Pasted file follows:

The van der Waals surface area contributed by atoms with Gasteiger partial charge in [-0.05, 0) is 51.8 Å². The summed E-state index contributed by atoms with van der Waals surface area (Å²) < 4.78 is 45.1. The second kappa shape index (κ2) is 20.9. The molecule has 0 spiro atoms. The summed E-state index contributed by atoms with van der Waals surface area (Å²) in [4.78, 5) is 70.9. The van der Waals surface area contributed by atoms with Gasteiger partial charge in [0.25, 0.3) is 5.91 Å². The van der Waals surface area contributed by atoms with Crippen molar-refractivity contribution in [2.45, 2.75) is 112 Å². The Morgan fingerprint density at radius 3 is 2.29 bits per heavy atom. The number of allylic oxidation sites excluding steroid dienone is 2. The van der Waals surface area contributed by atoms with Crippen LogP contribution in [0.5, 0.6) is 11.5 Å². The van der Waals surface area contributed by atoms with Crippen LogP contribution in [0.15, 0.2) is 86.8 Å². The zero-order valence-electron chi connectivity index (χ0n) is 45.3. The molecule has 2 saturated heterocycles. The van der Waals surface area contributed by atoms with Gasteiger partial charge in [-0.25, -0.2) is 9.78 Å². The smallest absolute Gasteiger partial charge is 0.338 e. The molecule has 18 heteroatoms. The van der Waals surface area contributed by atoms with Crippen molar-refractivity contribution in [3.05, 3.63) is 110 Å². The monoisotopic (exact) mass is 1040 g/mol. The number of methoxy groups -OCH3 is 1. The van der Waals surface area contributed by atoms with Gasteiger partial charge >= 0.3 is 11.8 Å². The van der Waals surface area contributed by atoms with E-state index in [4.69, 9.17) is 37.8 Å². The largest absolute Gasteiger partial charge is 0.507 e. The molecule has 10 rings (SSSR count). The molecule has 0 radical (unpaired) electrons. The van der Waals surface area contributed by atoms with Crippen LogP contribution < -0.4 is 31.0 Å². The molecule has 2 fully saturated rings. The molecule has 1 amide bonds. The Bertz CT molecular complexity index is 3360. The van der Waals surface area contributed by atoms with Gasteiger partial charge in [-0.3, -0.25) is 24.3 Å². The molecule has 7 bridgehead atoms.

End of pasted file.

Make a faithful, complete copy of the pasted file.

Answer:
The van der Waals surface area contributed by atoms with Gasteiger partial charge in [-0.05, 0) is 51.8 Å². The summed E-state index contributed by atoms with van der Waals surface area (Å²) < 4.78 is 45.1. The second kappa shape index (κ2) is 20.9. The molecule has 0 spiro atoms. The summed E-state index contributed by atoms with van der Waals surface area (Å²) in [4.78, 5) is 70.9. The van der Waals surface area contributed by atoms with Gasteiger partial charge in [0.25, 0.3) is 5.91 Å². The van der Waals surface area contributed by atoms with Crippen molar-refractivity contribution in [2.45, 2.75) is 112 Å². The Morgan fingerprint density at radius 3 is 2.29 bits per heavy atom. The number of allylic oxidation sites excluding steroid dienone is 2. The van der Waals surface area contributed by atoms with Crippen LogP contribution in [0.5, 0.6) is 11.5 Å². The van der Waals surface area contributed by atoms with Crippen LogP contribution in [0.15, 0.2) is 86.8 Å². The zero-order valence-electron chi connectivity index (χ0n) is 45.3. The molecule has 2 saturated heterocycles. The van der Waals surface area contributed by atoms with Gasteiger partial charge in [-0.25, -0.2) is 9.78 Å². The smallest absolute Gasteiger partial charge is 0.338 e. The molecule has 18 heteroatoms. The van der Waals surface area contributed by atoms with Crippen molar-refractivity contribution in [3.05, 3.63) is 110 Å². The monoisotopic (exact) mass is 1040 g/mol. The number of methoxy groups -OCH3 is 1. The van der Waals surface area contributed by atoms with Gasteiger partial charge >= 0.3 is 11.8 Å². The van der Waals surface area contributed by atoms with E-state index in [4.69, 9.17) is 37.8 Å². The largest absolute Gasteiger partial charge is 0.507 e. The molecule has 10 rings (SSSR count). The molecule has 0 radical (unpaired) electrons. The van der Waals surface area contributed by atoms with Crippen LogP contribution < -0.4 is 31.0 Å². The molecule has 2 fully saturated rings. The molecule has 1 amide bonds. The Bertz CT molecular complexity index is 3360. The van der Waals surface area contributed by atoms with Gasteiger partial charge in [-0.3, -0.25) is 24.3 Å². The molecule has 7 bridgehead atoms.